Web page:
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Mindfulness breathing

Meditation – Mindfulness of Breathing

Guidelines for a Good Meditation Posture

With a view to our comfort and alertness, it is advisable that we observe the following important elements of a good posture.

Meditation Posture
  1. Sit up straight.
    We try to keep our back, neck, and head in a straight line. The tip of your nose is over and in one line with your navel. Sitting up straight is good for optimum breathing and energy circulation. Furthermore, a straight posture costs us the least energy, radiates confidence, independence, self-esteem and alertness, exactly the qualities that we want to develop through meditation.
  2. Back, neck, and shoulders should be relaxed.
    The area of the upper back, the shoulders, and the neck is the area where stress and tension manifest themselves. This tension often causes a worsening of our posture. On the other hand, when we have a hollow or bulging posture, this leads to tension in the areas mentioned. We frequently hear that as people meditate more and more regularly, the tense areas mentioned get more and more relaxed, and it becomes easier for them to sit up straight. If we try to force ourselves to sit up straight, we discover that we cannot maintain our posture and all sorts of aches make our meditation more difficult.
  3. Sit still.
    When we sit still, we can observe our mind. We can also see how our body reacts to activity in our mind and vice versa.
  4. During meditation, our hands rest on our knees or in our lap.
    The result is that the arms can relax. The hands rest in an open position, which may include the thumb and the forefinger touching.
  5. Keep the head well-balanced and straight over our spine.
    It should feel like a string being attached to the top of the head that holds up the head. The chin is a little drawn back, with the result that the neck and shoulders relax. The tip of the nose forms one line with the navel and is exactly over it, and the ears form one line with the shoulders. When you sit up straight with a stretched out neck, it feels a bit as if your head has become weightless.
  6. The face is relaxed.
    Let the tongue get heavy and keep the jaw and all details of the face relaxed during the meditation.
  7. Eyes may be held open or closed.
    Closed eyes help you to direct your attention inwards. Open eyes direct the attention both inwards and outwards. Many people like a soft but staring focus during their meditations. We advise beginners to meditate with their eyes closed.

Mediation using breath as a focus

Beginning meditators are often asked to count their breath, on the exhalation, up to ten. Then you begin back at one. If you lose track, simply go back to one. Your breath should be slow and regular, but not forced or artificially controlled. Just breathe naturally and count.

A few weeks later, you may forego the counting and simply try to follow your breath. Concentrate on it entering you and exiting you. Best is to be aware as fully as possible of the entire process of breathing, but most people focus on one aspect or another: the sensation of coolness followed by warmth at the nostrils, or the rise and fall of the diaphragm. Many meditators suggest imagining the air entering and exiting a small hole an inch or two below your navel. Keeping your mind lower on the body tends to lead to deeper meditation. If you are sleepy, then focus higher, such as at the nostrils.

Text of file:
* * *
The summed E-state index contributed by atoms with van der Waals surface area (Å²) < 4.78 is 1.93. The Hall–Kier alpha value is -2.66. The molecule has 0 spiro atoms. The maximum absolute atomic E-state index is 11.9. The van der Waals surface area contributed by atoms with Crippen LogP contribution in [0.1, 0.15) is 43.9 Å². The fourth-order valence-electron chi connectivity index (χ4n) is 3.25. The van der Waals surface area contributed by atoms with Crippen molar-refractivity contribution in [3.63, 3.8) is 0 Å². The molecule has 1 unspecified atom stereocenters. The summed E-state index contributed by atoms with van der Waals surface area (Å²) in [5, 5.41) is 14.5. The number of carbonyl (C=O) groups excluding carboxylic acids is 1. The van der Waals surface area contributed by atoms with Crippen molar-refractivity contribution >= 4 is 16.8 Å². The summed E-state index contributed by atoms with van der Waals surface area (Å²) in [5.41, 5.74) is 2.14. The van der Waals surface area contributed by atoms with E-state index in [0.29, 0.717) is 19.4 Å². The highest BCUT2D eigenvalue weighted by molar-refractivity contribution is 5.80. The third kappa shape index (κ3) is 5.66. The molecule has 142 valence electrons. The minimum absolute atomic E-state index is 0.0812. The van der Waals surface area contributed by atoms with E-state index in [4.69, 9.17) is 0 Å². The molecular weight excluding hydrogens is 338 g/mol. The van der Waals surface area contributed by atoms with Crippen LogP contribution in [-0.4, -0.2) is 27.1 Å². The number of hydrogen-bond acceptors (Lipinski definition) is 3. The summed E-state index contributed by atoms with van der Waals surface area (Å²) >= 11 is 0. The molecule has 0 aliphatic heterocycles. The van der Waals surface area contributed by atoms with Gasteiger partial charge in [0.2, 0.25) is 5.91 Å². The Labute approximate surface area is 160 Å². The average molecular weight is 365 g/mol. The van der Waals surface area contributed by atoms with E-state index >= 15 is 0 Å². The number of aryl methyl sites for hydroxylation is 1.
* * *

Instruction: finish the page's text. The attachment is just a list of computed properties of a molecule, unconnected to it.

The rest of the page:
You will inevitably find yourself distracted by sounds around you and thoughts within. The way to handle them is to acknowledge them, but do not attach yourself to them. Do not get involved with them. Just let them be, let them go, and focus again on the breath. At first, it might be wise to scratch when you itch and wiggle when you get uncomfortable. Later, you will find that the same scant attention that you use for thoughts and sounds will work with physical feelings as well.


A more advanced form of meditation is shikantaza, or emptiness meditation. Here, you don’t follow anything at all. There is no concentration — only quiet mindfulness. You hold your mind as if you were ready for things to happen, but don’t allow your mind to become attached to anything. Things — sounds, smells, aches, thoughts, images — just drift in and out, like clouds in a light breeze. 

Many people have a hard time with their thoughts. We are so used to our hyperactive minds, that we barely notice the fact that they are usually roaring with activity. So, when we first sit and meditate, we are caught off guard by all the activity. So some people find it helpful to use a little imagination to help them meditate. For example, instead of counting or following your breath, you might prefer to imagine a peaceful scene, perhaps floating in a warm lagoon, until the noise of your mind quiets down.

Meditate for fifteen minutes a day, perhaps early in the morning before the rest of the house wakes up, or late at night when everything has quieted down. If that’s too much, do it once a week if you like. If it works for you, do more. Don’t get frustrated. And don’t get competitive, either. Don’t start looking forward to some grand explosion of enlightenment. If you have great thoughts, fine. Write them down, if you like. Then go back to breathing. If you feel powerful emotions, wonderful. Then go back to breathing. The breathing is enlightenment.

Sitting Meditation




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